There's a definite allure to the CM5s. They're stylish and desirable, but they're also a fine example of speaker engineering.
It's difficult to point to a rival here that looks as classy or, indeed, can claim to be as technologically advanced.
The CM5s use B&W's Kevlar mid-bass driver and Nautilus tube-loaded aluminium tweeter.
And the CM5s are impressive straight out of the box. Faced with the Yeah Yeah Yeahs Zero, they show that they are very detailed and that at the heart of their spacious soundstage, they present a precise and focused stereo image.
More after the break
Attention is also drawn to the force with which low frequencies are catapulted towards the listener.
Crank up Lady GaGa's Lovegame and the B&Ws manage to harness more than enough power to fire out the song's slamming bassline at an impressive pace.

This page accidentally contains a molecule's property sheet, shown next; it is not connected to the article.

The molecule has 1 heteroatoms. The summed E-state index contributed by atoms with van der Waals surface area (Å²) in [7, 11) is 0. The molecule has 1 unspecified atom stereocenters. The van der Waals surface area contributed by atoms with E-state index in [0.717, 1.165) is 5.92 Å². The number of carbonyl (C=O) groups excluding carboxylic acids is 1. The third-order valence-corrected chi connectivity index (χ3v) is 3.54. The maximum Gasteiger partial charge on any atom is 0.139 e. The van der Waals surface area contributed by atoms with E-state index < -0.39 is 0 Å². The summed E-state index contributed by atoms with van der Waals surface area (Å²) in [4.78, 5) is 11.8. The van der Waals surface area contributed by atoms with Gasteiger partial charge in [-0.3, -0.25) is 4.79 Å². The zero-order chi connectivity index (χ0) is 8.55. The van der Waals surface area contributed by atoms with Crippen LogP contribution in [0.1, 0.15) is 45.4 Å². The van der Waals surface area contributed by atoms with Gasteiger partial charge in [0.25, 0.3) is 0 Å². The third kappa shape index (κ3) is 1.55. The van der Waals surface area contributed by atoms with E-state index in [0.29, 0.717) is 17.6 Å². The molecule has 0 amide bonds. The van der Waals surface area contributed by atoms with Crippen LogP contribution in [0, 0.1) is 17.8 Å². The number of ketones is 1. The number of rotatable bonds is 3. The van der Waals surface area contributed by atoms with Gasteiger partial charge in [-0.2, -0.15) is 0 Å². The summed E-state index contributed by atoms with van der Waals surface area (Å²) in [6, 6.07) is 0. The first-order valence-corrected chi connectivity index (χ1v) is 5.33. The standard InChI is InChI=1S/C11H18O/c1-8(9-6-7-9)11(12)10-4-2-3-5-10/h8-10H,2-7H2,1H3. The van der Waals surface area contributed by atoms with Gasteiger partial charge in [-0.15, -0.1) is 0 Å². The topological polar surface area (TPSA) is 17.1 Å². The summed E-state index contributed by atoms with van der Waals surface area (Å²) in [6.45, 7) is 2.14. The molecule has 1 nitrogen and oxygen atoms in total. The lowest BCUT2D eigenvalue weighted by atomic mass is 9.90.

Turning up the wickThe large-scale dynamics of this track are handled confidently. Succumb to the temptation of turning up the volume, and they rise to the challenge without protestation.
However, the CM5s aren't completely excused any criticism. The upper midrange lacks substance and the refinement of class leaders.
The vocal for the acoustic version of Maximo Park's Going Missing sounds less believable than when heard through the Roksan Kandy K2 TR-5 or Spendor S3/5R, and you miss the natural tone we've come to expect from the best speakers at this price point.
High frequencies sound a little thin and one-dimensional – others do a significantly better job of differentiating between the highest notes.
Playing the LSO's version of Tchaikovsky's Trepak, the CM5s are sensational in some areas but out of their depth in others; and it's this inconsistency that holds the B&W's back from a five-star rating.
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